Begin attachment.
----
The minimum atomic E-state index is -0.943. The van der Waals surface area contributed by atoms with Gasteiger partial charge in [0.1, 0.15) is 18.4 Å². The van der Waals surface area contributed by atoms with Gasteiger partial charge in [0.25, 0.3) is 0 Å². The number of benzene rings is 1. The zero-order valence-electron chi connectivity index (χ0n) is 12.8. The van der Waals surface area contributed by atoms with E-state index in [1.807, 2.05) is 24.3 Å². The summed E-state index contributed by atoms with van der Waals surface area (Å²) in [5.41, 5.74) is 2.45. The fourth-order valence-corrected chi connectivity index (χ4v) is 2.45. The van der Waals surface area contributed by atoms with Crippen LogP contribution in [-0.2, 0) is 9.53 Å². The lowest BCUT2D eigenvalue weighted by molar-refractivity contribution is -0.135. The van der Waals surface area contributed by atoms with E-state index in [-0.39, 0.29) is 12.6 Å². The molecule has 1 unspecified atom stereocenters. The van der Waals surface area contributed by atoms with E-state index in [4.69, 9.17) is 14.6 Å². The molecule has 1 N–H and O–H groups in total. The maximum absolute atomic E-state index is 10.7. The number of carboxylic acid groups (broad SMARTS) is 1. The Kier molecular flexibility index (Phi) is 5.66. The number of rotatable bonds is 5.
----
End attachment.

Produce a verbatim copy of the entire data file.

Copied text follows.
The minimum atomic E-state index is -0.943. The van der Waals surface area contributed by atoms with Gasteiger partial charge in [0.1, 0.15) is 18.4 Å². The van der Waals surface area contributed by atoms with Gasteiger partial charge in [0.25, 0.3) is 0 Å². The number of benzene rings is 1. The zero-order valence-electron chi connectivity index (χ0n) is 12.8. The van der Waals surface area contributed by atoms with E-state index in [1.807, 2.05) is 24.3 Å². The summed E-state index contributed by atoms with van der Waals surface area (Å²) in [5.41, 5.74) is 2.45. The fourth-order valence-corrected chi connectivity index (χ4v) is 2.45. The van der Waals surface area contributed by atoms with Crippen LogP contribution in [-0.2, 0) is 9.53 Å². The lowest BCUT2D eigenvalue weighted by molar-refractivity contribution is -0.135. The van der Waals surface area contributed by atoms with E-state index in [-0.39, 0.29) is 12.6 Å². The molecule has 1 unspecified atom stereocenters. The van der Waals surface area contributed by atoms with E-state index in [4.69, 9.17) is 14.6 Å². The molecule has 1 N–H and O–H groups in total. The maximum absolute atomic E-state index is 10.7. The number of carboxylic acid groups (broad SMARTS) is 1. The Kier molecular flexibility index (Phi) is 5.66. The number of rotatable bonds is 5.